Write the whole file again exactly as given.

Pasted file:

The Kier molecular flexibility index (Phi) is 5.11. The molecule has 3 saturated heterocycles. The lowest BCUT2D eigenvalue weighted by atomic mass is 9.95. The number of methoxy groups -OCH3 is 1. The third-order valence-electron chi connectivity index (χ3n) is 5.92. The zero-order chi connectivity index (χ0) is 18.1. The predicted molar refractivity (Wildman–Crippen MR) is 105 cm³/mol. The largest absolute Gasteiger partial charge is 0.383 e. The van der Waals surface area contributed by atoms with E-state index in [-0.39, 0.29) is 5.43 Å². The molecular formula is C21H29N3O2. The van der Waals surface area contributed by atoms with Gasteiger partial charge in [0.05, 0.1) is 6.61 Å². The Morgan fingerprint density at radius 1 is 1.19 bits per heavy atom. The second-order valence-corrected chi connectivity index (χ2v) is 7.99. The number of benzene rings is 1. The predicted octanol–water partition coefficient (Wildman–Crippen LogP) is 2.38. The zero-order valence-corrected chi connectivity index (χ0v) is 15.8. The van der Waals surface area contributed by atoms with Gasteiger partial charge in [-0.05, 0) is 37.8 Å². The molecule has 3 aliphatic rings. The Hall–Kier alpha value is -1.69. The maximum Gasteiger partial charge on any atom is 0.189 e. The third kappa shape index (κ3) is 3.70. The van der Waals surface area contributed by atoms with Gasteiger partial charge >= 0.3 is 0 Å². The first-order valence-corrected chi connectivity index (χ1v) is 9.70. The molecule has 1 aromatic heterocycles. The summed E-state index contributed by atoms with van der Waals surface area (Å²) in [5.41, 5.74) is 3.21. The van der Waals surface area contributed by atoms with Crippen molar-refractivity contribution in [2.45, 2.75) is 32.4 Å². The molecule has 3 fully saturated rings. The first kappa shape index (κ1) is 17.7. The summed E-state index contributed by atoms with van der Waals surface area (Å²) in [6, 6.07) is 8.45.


The Kier molecular flexibility index (Phi) is 5.11. The molecule has 3 saturated heterocycles. The lowest BCUT2D eigenvalue weighted by atomic mass is 9.95. The number of methoxy groups -OCH3 is 1. The third-order valence-electron chi connectivity index (χ3n) is 5.92. The zero-order chi connectivity index (χ0) is 18.1. The predicted molar refractivity (Wildman–Crippen MR) is 105 cm³/mol. The largest absolute Gasteiger partial charge is 0.383 e. The van der Waals surface area contributed by atoms with E-state index in [-0.39, 0.29) is 5.43 Å². The molecular formula is C21H29N3O2. The van der Waals surface area contributed by atoms with Gasteiger partial charge in [0.05, 0.1) is 6.61 Å². The Morgan fingerprint density at radius 1 is 1.19 bits per heavy atom. The second-order valence-corrected chi connectivity index (χ2v) is 7.99. The number of benzene rings is 1. The predicted octanol–water partition coefficient (Wildman–Crippen LogP) is 2.38. The zero-order valence-corrected chi connectivity index (χ0v) is 15.8. The van der Waals surface area contributed by atoms with Gasteiger partial charge in [-0.05, 0) is 37.8 Å². The molecule has 3 aliphatic rings. The Hall–Kier alpha value is -1.69. The maximum Gasteiger partial charge on any atom is 0.189 e. The third kappa shape index (κ3) is 3.70. The van der Waals surface area contributed by atoms with Gasteiger partial charge >= 0.3 is 0 Å². The first-order valence-corrected chi connectivity index (χ1v) is 9.70. The molecule has 1 aromatic heterocycles. The summed E-state index contributed by atoms with van der Waals surface area (Å²) in [5.41, 5.74) is 3.21. The van der Waals surface area contributed by atoms with Crippen molar-refractivity contribution in [2.45, 2.75) is 32.4 Å². The molecule has 3 fully saturated rings. The first kappa shape index (κ1) is 17.7. The summed E-state index contributed by atoms with van der Waals surface area (Å²) in [6, 6.07) is 8.45.